Although the reporting cycle is a little unusual – the chancellor George Osborne only made his interim report in December – the parallels with, and potential lessons from, his private sector peers are interesting. Since he took the job (and it was a pretty senior post for a first board position) this young CFO has been struggling to explain exactly how UK Plc would achieve the more difficult half of balancing the books, i.e. growing revenues.
Somewhat predictably, the focus has therefore been on the slightly easier side of the equation, i.e. cutting costs. Thus far this approach seems to have done enough to appease watching investors and analysts. Partly due to problems being experienced by most of its major competitors, and the resulting lack of alternatives, UK Plc has been able to hang on to its investment and top credit rating. But the tough market conditions don’t appear to be easing and the outlook remains bleak. Thus Osborne, like most CFOs, will have to work extra hard to convince those watching that he has a credible plan to get UK PLC’s finances back on track.
As most experienced CFOs would confirm, it is not possible to cut your way out of a slump
Having already had to admit he will miss several key targets he set himself for getting the financial house in order, Osborne now needs to rethink his strategy for achieving growth. As most experienced CFOs would confirm, it is not possible to cut your way out of a slump. A sudden bout of reckless spending would be equally disastrous. But when results keep going against you (and last week’s ONS figures, showing we’re heading for a likely triple dip recession were not what Osborne projected) then it’s time to acknowledge the current strategy needs a rethink.
If it costs political capital – and risks the ire of the bond markets – to announce a move away from Plan A to Plan B, then so be it. Ultimately further economic stagnation would be worse. It is not hard to find senior “board-level” support within UK PLC (including some fellow “directors”) who would like to see a more active, interventionist strategy. The IMF has also joined the chorus calling for a change in emphasis and a more aggressive and clearly defined growth strategy.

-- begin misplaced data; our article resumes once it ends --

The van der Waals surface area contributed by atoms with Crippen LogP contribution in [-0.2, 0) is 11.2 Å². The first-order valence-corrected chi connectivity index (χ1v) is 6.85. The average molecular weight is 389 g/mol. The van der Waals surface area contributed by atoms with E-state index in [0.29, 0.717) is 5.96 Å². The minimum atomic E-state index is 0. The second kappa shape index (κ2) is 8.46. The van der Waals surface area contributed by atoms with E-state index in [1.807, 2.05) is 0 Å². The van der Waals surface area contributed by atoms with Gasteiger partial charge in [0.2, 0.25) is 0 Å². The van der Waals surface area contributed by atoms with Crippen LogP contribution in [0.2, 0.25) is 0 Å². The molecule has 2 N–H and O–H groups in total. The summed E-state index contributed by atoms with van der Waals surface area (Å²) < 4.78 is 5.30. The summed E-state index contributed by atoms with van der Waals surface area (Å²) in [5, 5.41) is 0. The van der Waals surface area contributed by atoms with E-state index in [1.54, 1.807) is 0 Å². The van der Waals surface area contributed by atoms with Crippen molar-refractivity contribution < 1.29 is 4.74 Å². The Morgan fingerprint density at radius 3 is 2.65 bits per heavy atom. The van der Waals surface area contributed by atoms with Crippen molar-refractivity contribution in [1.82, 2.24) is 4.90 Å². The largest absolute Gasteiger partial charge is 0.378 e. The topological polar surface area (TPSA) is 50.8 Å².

Today’s figures from the US, showing GDP falling there in the fourth quarter, highlight how the global economy is continuing to stutter. Part of being a good CFO is to help the rest of the leadership team agree and communicate a sensible and achievable financial strategy that includes clear goals and performance expectations. It’s then a matter of policing and measuring performance and making sure everyone is doing the right things to achieve those goals.
When outside factors and market conditions change things, then those goals and strategy need adjusting. This is what the management texts call organic strategy or strategic agility.
Few FTSE 100 CFOs (or CEOs) would survive having to report several sets of poor results and missed targets without facing pressure to explain how they intend to change things and without calls for a new strategy. If those poor results were explained away by endless excuses about “factors beyond our control”, there would be pressure for a change in personnel. The first thing most turnaround investors do when they take over a failing business is fire the management.
Budgets are often presented as “make or break” for the chancellor, but this time there might just be something to the hype.
Richard Cree is editor of economia